In re George Anastaplo, Petitioner

Decision Date24 April 1961
Docket NumberNo. 58,58
Citation81 S.Ct. 978,6 L.Ed.2d 135,366 U.S. 82
PartiesIn re George ANASTAPLO, Petitioner
CourtU.S. Supreme Court

Mr. George Anastaplo, petitioner, pro se.

Mr. William C. Wines, Chicago, Ill., for respondent.

Mr. Justice HARLAN delivered the opinion of the Court.

The questions presented by this case are similar to those involved in No. 28, Konigsberg v. State Bar of California, 366 U.S. 36, 81 S.Ct. 997, 6 L.Ed.2d 105.

In 1954 petitioner, George Anastaplo, an instructor and research assistant at the University of Chicago, having previously passed his Illinois bar examinations, was denied admission to the bar of that State by the Illinois Supreme Court.1 The denial was based upon his refusal to answer questions of the Committee on Character and Fitness as to whether he was a member of the Communist Party.2 This Court, two Justices dissenting, refused review. 348 U.S. 946, 75 S.Ct. 439, 99 L.Ed. 740. In 1957, following this Court's decisions in the earlier Konigsberg case, 353 U.S. 252, 77 S.Ct. 722, 1 L.Ed.2d 810, and in Schware v. Board of Bar Examiners of New Mexico, 353 U.S. 232, 77 S.Ct. 752, 1 L.Ed.2d 796, Anastaplo sought to have the Character Committee rehear his application for certification. The Committee, by a divided vote, refused, but the State Supreme Court reversed and directed rehearing.3 The ensuing lengthy proceedings before the Committee,4 at which Anastaplo was the only witness, are perhaps best described as a wide-ranging exchange between the Committee and Anastaplo in which the Committee sought to explore Anastaplo's ability conscientiously to swear support of the Federal and State Constitutions, as required by the Illinois attorneys' oath, and Anastaplo undertook to expound and defend, on historical and ideological premises, his abstract belief in the 'right of revolution,' and to resist, on grounds of asserted constitutional right and scruple, Committee questions which he deemed improper.5 The Committee already had before it uncontroverted evidence as to Anastaplo's 'good moral character,' in the form of written statements or affidavits furnished by persons of standing acquainted with him, and the record on rehearing contains nothing which could properly be considered as reflecting adversely upon his character or reputation or on the sincerity of the beliefs he espoused before the Committee.6 Anastaplo persisted, however, in refusing to answer, among other inquiries,7 the Committee's questions as to his possible membership in the Communist Party or in other allegedly related organizations.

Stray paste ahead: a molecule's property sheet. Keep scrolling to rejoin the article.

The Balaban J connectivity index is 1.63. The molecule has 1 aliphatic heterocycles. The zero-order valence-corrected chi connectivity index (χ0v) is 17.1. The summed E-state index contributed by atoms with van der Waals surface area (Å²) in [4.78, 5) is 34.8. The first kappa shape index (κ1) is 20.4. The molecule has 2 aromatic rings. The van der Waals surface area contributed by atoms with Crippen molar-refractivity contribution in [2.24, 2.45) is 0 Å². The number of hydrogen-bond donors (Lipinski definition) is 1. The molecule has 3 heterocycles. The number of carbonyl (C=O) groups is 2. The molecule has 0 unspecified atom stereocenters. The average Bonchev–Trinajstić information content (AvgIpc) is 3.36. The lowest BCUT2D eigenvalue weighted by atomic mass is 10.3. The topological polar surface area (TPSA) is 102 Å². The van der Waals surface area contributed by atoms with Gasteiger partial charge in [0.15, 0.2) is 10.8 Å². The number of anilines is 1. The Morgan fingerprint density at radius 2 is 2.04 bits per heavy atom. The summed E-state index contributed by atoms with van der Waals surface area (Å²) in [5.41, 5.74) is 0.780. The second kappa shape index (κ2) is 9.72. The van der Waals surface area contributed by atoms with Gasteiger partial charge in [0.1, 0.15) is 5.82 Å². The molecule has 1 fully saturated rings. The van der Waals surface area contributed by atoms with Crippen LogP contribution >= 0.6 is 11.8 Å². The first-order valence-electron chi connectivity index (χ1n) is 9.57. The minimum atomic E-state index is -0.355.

Thereafter the Committee, by a vote of 11 to 6, again declined to certify Anastaplo because of his refusal to answer such questions, the majority stating in its report to the Illinois Supreme Court:

'his (Anastaplo's) failure to reply, in our view, (1) obstructs the lawful processes of the Committee, (ii) prevents inquiry into subjects which bear intimately upon the issue of character and fitness, such as loyalty to our basic institutions, belief in representative government and bona fides of the attorney's oath and (iii) results in his failure to meet the burden of establishing that he possesses the good moral character and fitness to practice law, which are conditions to the granting of a license to practice law.